But, obviously with supply and demand, anything that becomes rare with respect to demand will also cause the inflation disjoints.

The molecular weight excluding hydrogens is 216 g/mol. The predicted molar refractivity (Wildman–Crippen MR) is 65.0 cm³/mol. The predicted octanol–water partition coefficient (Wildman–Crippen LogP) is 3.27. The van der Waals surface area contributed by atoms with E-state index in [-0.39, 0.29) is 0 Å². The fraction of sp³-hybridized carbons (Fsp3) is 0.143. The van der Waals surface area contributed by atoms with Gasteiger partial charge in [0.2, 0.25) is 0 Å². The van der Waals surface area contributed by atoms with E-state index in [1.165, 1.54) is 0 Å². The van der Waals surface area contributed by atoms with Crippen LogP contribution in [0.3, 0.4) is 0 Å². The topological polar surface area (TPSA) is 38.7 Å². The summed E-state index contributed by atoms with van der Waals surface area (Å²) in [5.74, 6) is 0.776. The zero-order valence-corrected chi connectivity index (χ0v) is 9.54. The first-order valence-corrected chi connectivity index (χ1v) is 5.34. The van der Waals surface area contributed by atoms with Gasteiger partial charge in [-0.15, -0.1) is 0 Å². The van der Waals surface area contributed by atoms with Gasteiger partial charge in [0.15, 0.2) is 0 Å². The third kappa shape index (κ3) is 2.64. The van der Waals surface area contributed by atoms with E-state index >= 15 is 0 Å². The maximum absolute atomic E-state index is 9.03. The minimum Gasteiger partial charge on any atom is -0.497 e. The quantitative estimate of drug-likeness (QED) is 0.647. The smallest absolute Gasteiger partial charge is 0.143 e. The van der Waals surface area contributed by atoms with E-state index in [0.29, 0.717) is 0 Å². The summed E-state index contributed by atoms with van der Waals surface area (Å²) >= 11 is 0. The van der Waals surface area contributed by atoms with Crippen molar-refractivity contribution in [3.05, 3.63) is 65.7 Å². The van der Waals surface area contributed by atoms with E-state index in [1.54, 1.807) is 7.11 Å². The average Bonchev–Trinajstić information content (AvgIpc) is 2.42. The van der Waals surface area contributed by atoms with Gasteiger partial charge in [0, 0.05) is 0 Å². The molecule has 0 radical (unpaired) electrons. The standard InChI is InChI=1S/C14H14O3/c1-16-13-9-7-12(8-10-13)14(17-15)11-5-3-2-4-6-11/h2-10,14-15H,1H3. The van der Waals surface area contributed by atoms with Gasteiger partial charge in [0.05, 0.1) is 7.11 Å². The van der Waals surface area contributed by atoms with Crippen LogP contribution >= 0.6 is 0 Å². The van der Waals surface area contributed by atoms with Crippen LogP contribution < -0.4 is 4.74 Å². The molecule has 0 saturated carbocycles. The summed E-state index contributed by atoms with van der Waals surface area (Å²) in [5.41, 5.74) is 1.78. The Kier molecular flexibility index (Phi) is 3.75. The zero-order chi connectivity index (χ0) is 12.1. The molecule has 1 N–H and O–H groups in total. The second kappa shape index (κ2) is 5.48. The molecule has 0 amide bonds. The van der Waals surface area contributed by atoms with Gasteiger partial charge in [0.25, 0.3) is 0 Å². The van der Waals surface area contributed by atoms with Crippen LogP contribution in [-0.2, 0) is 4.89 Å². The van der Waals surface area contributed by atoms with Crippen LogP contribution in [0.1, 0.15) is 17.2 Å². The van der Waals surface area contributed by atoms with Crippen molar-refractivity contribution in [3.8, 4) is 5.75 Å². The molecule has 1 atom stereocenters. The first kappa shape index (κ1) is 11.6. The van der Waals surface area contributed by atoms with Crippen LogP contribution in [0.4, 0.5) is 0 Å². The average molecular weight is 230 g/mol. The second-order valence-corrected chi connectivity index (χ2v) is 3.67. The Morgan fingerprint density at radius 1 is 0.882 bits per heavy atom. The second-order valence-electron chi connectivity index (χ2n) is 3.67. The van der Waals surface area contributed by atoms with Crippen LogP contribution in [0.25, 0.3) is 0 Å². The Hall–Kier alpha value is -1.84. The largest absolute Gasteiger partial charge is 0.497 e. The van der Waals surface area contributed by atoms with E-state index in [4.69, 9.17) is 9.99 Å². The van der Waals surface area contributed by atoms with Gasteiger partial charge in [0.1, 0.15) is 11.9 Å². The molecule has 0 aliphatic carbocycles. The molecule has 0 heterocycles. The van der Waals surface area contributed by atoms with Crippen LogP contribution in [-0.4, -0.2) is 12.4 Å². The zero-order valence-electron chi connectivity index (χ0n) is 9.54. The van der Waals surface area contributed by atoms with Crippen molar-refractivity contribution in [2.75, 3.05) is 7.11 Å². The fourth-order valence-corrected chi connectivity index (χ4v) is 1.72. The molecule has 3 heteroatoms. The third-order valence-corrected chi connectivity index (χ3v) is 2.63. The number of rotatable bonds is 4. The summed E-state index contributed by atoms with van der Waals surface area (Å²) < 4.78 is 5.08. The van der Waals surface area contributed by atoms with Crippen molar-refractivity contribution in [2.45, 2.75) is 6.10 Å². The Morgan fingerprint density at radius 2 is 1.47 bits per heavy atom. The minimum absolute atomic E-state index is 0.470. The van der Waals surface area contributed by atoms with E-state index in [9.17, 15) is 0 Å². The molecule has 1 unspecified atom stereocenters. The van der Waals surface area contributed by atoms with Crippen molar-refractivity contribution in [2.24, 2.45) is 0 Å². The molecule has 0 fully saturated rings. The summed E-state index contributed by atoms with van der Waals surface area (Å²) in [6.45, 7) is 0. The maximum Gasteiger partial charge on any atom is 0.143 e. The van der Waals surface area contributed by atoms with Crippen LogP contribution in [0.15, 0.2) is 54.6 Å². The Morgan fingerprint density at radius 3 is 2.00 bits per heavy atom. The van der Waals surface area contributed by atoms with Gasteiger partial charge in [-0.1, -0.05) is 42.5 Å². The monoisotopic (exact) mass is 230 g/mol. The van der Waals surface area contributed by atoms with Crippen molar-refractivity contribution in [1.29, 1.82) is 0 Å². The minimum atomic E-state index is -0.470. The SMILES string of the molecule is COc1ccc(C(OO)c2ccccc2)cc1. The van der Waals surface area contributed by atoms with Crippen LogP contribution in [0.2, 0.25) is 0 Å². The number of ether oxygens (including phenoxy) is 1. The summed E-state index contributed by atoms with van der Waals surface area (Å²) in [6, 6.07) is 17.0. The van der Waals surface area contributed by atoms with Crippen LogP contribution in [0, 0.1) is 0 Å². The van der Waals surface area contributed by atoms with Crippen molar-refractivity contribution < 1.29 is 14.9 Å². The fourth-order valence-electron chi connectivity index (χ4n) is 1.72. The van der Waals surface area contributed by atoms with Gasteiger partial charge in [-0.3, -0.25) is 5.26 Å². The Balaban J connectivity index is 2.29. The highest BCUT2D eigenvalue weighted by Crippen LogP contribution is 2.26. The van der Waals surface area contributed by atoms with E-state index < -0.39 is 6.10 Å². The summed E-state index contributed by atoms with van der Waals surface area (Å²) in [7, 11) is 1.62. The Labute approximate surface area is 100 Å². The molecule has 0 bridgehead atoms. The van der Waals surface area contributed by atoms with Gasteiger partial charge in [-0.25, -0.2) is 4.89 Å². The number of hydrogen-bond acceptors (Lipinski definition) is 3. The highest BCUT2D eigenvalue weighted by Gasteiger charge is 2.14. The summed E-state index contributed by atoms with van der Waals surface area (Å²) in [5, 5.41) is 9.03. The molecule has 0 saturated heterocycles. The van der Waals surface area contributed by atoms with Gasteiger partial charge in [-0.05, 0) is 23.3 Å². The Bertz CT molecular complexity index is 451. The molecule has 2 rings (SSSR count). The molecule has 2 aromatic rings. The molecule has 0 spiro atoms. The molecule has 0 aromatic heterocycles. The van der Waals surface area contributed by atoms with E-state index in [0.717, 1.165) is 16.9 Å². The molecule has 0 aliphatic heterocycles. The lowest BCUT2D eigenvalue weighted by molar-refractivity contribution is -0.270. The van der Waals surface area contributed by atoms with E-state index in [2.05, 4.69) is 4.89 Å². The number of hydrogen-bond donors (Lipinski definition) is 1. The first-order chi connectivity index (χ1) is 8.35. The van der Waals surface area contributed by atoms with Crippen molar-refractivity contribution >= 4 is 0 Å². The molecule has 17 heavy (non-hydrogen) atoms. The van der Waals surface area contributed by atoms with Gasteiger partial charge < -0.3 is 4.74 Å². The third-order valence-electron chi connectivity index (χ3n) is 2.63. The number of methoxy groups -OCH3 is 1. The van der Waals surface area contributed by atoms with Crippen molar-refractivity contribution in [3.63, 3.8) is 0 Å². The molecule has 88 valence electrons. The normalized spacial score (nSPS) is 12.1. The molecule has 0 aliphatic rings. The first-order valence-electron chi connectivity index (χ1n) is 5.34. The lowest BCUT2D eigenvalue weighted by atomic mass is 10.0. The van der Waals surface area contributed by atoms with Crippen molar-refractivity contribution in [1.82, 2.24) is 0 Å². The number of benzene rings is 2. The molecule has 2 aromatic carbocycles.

I would also agree that in general workers are better off today than they were a hundred or two hundred years ago. Many of the benefits to people, though, are the result of things that were sort of all/ or nothing benefits for society as a whole, and could not be withheld from anyone at the lower end. There is either clean water running through city pipes, or there is not. There is either a fire department that puts out fires or there is not. There are either health and safety rules in a factory or offices or there are not. It became harder in some ways to withhold certain benefits provided to others, or perhaps another way to phrase it is that everyone benefited from advances that were only created to benefit a few. But despite that overflow effect, at some point if you keep paying workers less and less, they can't sustain themselves. For example, it costs me one day out of five to pay for the gas to drive to my job the rest of the week. If my child was still in day care, it would  cost another day to pay for five days of daycare.